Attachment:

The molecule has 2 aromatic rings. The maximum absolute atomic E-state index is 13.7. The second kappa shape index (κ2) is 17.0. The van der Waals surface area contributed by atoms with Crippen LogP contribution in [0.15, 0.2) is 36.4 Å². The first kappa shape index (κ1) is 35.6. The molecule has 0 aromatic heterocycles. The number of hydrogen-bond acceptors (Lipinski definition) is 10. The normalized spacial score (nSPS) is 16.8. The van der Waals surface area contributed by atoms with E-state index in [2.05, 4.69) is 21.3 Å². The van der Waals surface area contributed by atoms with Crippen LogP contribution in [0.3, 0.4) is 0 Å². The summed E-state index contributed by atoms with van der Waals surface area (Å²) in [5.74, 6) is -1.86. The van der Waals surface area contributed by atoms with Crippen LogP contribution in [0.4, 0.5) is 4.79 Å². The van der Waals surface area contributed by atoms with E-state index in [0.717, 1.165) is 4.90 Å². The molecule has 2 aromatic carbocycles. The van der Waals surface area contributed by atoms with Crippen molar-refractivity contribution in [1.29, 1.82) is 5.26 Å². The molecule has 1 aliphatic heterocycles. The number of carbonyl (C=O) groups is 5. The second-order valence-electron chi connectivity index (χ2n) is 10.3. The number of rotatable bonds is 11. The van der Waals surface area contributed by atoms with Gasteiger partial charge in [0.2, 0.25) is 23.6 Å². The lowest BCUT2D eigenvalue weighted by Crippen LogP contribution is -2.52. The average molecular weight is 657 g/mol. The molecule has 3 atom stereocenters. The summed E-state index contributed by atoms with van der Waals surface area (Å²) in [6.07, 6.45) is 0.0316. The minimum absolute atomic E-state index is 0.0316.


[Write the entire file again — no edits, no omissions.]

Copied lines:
The molecule has 2 aromatic rings. The maximum absolute atomic E-state index is 13.7. The second kappa shape index (κ2) is 17.0. The van der Waals surface area contributed by atoms with Crippen LogP contribution in [0.15, 0.2) is 36.4 Å². The first kappa shape index (κ1) is 35.6. The molecule has 0 aromatic heterocycles. The number of hydrogen-bond acceptors (Lipinski definition) is 10. The normalized spacial score (nSPS) is 16.8. The van der Waals surface area contributed by atoms with E-state index in [2.05, 4.69) is 21.3 Å². The van der Waals surface area contributed by atoms with Crippen LogP contribution in [0.3, 0.4) is 0 Å². The summed E-state index contributed by atoms with van der Waals surface area (Å²) in [5.74, 6) is -1.86. The van der Waals surface area contributed by atoms with Crippen LogP contribution in [0.4, 0.5) is 4.79 Å². The van der Waals surface area contributed by atoms with E-state index in [0.717, 1.165) is 4.90 Å². The molecule has 2 aromatic carbocycles. The van der Waals surface area contributed by atoms with Crippen molar-refractivity contribution in [1.29, 1.82) is 5.26 Å². The molecule has 1 aliphatic heterocycles. The number of carbonyl (C=O) groups is 5. The second-order valence-electron chi connectivity index (χ2n) is 10.3. The number of rotatable bonds is 11. The van der Waals surface area contributed by atoms with Gasteiger partial charge in [0.2, 0.25) is 23.6 Å². The lowest BCUT2D eigenvalue weighted by Crippen LogP contribution is -2.52. The average molecular weight is 657 g/mol. The molecule has 3 atom stereocenters. The summed E-state index contributed by atoms with van der Waals surface area (Å²) in [6.07, 6.45) is 0.0316. The minimum absolute atomic E-state index is 0.0316.